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It’s time for Alabama to override its judicial override policy

By Stephen Stetson

Executions have been on hold in Alabama since 2013 amid litigation about lethal injection and the chemicals used to kill. Next year, a federal judge will hear two challenges to Alabama’s lethal injection protocol. No matter what the judge decides, the question is not whether Alabama will start executing people again, but how and when.

Plaintiffs in both cases were required to propose feasible alternatives that could be used if the lethal injection protocol is ruled unconstitutional. While we wait for the court’s decision, we ought to reconsider the legal process sending capital offenders to death row, and whether that journey reflects the values of Alabamians – including those who support capital punishment.

Among death penalty states, Alabama is one of only three allowing trial judges to disregard a jury’s recommended sentence of life without parole. We’re also the only state with no guidelines on how judges make decisions to “override” a jury recommendation.

It’s rare for judges to use this power to spare a life. Instead, the overwhelming majority of overrides are used to sentence someone to death after a jury recommends life imprisonment. It takes at least three jurors to block a death sentence recommendation in Alabama – but only one judge to cancel their vote.

Of the states allowing this practice, Alabama is the only one where judges are selected in partisan elections. Nearly a third of death sentences handed down in 2008, an election year, were the result of judicial overrides, according to the Equal Justice Initiative.

Judicial overrides land disproportionately heavily on black defendants. Six percent of Alabama murders are committed by black offenders against white victims, but 31 percent of override cases involve black defendants and white victims.

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Defendants facing execution can lack qualified counsel at all stages of the process, starting at trial. To qualify for appointment on an Alabama death penalty case, an attorney needs only five years of experience in any type of criminal case. The state provides no additional training, and until recently, it capped attorney fees at absurdly low rates.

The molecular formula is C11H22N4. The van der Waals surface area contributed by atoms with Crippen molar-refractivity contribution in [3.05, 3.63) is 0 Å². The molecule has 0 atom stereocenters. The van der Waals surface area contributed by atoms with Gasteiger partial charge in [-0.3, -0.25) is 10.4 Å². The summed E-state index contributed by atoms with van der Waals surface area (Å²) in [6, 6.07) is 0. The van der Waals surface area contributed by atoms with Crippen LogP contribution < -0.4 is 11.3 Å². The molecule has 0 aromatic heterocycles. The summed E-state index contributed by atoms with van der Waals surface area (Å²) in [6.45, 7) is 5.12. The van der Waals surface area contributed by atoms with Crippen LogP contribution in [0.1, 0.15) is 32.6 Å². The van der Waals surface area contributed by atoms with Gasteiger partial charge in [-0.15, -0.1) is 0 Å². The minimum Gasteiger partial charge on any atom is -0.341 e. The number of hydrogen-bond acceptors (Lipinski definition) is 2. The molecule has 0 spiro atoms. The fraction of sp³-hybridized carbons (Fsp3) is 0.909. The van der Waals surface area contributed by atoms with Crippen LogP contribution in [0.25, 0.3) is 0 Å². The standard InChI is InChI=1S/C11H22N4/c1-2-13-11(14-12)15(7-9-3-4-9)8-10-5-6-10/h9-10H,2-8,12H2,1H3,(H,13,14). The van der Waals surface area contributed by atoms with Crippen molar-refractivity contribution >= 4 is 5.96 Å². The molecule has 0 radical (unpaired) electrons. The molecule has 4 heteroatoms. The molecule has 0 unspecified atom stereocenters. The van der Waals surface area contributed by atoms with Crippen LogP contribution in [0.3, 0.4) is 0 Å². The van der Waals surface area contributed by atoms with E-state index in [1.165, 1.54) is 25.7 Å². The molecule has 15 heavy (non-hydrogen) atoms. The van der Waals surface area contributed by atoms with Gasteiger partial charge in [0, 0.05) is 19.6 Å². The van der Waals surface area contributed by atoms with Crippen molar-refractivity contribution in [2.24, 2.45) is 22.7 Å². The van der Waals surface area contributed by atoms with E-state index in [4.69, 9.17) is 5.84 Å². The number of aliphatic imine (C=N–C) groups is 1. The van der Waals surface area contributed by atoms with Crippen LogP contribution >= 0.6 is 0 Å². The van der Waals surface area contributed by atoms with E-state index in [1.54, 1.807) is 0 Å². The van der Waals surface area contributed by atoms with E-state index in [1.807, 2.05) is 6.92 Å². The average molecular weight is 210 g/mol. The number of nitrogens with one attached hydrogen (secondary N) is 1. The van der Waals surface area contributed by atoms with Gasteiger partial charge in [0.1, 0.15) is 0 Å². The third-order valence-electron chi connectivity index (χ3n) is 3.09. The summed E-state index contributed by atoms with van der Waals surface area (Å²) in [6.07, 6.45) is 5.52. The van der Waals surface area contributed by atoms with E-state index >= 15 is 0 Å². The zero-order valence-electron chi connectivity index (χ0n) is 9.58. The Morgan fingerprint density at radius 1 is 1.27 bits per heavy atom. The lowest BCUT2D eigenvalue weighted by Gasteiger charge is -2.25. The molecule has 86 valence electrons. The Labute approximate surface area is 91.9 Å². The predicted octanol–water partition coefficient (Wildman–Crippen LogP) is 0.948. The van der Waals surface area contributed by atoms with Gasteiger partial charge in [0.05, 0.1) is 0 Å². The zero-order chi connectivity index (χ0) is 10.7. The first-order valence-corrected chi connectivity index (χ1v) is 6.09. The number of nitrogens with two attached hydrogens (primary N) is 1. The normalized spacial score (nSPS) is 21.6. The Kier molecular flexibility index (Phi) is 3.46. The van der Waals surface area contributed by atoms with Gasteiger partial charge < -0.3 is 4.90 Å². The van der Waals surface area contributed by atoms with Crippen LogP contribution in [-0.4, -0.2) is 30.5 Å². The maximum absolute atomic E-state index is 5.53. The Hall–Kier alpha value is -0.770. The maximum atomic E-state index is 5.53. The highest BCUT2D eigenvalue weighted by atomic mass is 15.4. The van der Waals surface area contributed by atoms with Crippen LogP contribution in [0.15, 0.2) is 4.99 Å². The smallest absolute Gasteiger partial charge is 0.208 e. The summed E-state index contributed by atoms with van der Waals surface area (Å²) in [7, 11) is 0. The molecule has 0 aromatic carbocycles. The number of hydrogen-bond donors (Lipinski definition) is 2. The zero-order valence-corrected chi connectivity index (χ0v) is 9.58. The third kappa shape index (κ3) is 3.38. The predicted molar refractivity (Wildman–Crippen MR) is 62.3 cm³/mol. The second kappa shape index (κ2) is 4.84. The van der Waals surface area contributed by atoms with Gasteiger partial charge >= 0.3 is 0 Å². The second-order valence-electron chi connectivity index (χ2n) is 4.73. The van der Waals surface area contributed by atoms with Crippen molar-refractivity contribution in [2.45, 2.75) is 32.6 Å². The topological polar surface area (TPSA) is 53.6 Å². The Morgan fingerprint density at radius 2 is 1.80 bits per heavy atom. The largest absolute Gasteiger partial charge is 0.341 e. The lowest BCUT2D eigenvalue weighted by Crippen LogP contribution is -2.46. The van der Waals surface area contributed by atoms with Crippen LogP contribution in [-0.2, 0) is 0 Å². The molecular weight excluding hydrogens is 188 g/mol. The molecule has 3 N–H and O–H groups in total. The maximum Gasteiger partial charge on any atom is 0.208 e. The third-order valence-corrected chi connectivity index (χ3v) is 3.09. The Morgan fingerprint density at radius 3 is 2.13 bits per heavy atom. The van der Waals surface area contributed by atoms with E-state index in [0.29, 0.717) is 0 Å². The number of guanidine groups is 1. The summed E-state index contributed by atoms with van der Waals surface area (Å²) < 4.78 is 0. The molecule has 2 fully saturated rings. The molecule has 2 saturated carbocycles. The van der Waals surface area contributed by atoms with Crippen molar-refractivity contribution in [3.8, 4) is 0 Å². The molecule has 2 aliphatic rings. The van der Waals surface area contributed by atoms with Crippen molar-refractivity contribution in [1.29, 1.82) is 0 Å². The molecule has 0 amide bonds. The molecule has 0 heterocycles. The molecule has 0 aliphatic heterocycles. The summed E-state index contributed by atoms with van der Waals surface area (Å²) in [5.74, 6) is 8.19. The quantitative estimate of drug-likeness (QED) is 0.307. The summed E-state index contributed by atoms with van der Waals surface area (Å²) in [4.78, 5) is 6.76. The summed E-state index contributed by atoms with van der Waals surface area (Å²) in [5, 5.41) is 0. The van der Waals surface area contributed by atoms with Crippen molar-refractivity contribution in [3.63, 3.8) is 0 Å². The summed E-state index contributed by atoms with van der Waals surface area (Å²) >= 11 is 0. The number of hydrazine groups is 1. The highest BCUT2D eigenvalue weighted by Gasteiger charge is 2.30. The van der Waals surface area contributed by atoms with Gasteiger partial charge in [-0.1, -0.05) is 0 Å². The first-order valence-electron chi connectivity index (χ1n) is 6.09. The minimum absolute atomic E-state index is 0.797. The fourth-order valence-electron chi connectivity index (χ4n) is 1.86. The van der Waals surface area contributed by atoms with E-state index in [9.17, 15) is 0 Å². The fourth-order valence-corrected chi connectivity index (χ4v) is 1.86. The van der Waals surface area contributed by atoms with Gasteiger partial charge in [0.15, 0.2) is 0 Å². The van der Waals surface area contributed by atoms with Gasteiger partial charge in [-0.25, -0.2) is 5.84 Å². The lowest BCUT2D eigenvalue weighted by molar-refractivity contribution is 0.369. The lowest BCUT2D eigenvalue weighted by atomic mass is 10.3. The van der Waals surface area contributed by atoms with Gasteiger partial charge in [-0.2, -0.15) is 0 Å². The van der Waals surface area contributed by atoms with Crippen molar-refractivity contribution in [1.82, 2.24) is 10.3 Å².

Alabama’s policies surrounding capital defense can have devastating consequences. In one case, the client’s lawyer never told the judge that an expert had opined, before trial, that the victim died of natural causes. As the lawyer later testified, he kept this potentially life-saving development to himself because he was not authorized to hire the expert and was “concerned with receiving the trial judge’s anger by asking for more money and/or a continuance.”

Even when legal representation is demonstrably shoddy, death row inmates often are denied opportunities to have their cases meaningfully reviewed. Numerous examples exist of lawyers missing key deadlines to file paperwork or failing to pay critical filing fees.

In one case, the lawyer for a client with an intellectual disability abandoned him during an appeal without filing a formal notice or even telling the client. More than a year after the filing deadline had passed, the state notified the inmate that it would pursue an execution date. The inmate, whose death sentence was imposed via judicial override, could not even read the notification letter.

As we await a federal decision about the constitutionality of Alabama’s execution protocol, we also must examine the process by which inmates land in the death chamber. Our state fails to guarantee that people accused of capital crimes have well-qualified counsel at capital murder trials, or any counsel for state post-conviction appeals. We allow elected judges to ignore recommended jury sentences in capital cases for any reason. And our system is plagued by unconscionable racial disparities.

These are not Alabama values. Those who truly value all life should demand sensible reforms of our state’s capital punishment system. Ending Alabama’s judicial override policy would be a good start.

Stephen Stetson is a policy analyst for Arise Citizens’ Policy Project, a nonprofit, nonpartisan coalition of 150 congregations and organizations promoting public policies to improve the lives of low-income Alabamians. Email: [email protected]

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Stephen Stetson
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DIG DEEPER